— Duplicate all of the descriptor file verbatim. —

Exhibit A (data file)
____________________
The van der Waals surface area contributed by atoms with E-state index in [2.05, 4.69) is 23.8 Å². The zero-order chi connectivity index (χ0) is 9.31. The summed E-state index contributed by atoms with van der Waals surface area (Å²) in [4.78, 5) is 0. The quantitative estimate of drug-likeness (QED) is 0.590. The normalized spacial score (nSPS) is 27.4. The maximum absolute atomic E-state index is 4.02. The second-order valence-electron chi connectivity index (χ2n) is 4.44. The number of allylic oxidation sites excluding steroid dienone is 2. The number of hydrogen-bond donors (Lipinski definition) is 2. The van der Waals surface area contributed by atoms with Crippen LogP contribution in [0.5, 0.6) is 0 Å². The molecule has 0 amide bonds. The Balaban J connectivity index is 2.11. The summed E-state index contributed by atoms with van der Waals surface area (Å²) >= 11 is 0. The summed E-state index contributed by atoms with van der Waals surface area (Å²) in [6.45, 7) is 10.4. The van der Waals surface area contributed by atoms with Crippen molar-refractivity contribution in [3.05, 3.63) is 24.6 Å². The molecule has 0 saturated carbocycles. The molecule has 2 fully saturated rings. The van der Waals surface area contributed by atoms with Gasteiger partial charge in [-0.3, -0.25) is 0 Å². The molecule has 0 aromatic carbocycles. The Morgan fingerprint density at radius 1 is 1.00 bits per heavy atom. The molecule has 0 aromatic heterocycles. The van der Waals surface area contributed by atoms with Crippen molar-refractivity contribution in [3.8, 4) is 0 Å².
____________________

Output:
The van der Waals surface area contributed by atoms with E-state index in [2.05, 4.69) is 23.8 Å². The zero-order chi connectivity index (χ0) is 9.31. The summed E-state index contributed by atoms with van der Waals surface area (Å²) in [4.78, 5) is 0. The quantitative estimate of drug-likeness (QED) is 0.590. The normalized spacial score (nSPS) is 27.4. The maximum absolute atomic E-state index is 4.02. The second-order valence-electron chi connectivity index (χ2n) is 4.44. The number of allylic oxidation sites excluding steroid dienone is 2. The number of hydrogen-bond donors (Lipinski definition) is 2. The van der Waals surface area contributed by atoms with Crippen LogP contribution in [0.5, 0.6) is 0 Å². The molecule has 0 amide bonds. The Balaban J connectivity index is 2.11. The summed E-state index contributed by atoms with van der Waals surface area (Å²) >= 11 is 0. The summed E-state index contributed by atoms with van der Waals surface area (Å²) in [6.45, 7) is 10.4. The van der Waals surface area contributed by atoms with Crippen molar-refractivity contribution in [3.05, 3.63) is 24.6 Å². The molecule has 0 saturated carbocycles. The molecule has 2 fully saturated rings. The van der Waals surface area contributed by atoms with Gasteiger partial charge in [-0.3, -0.25) is 0 Å². The molecule has 0 aromatic carbocycles. The Morgan fingerprint density at radius 1 is 1.00 bits per heavy atom. The molecule has 0 aromatic heterocycles. The van der Waals surface area contributed by atoms with Crippen molar-refractivity contribution in [3.8, 4) is 0 Å².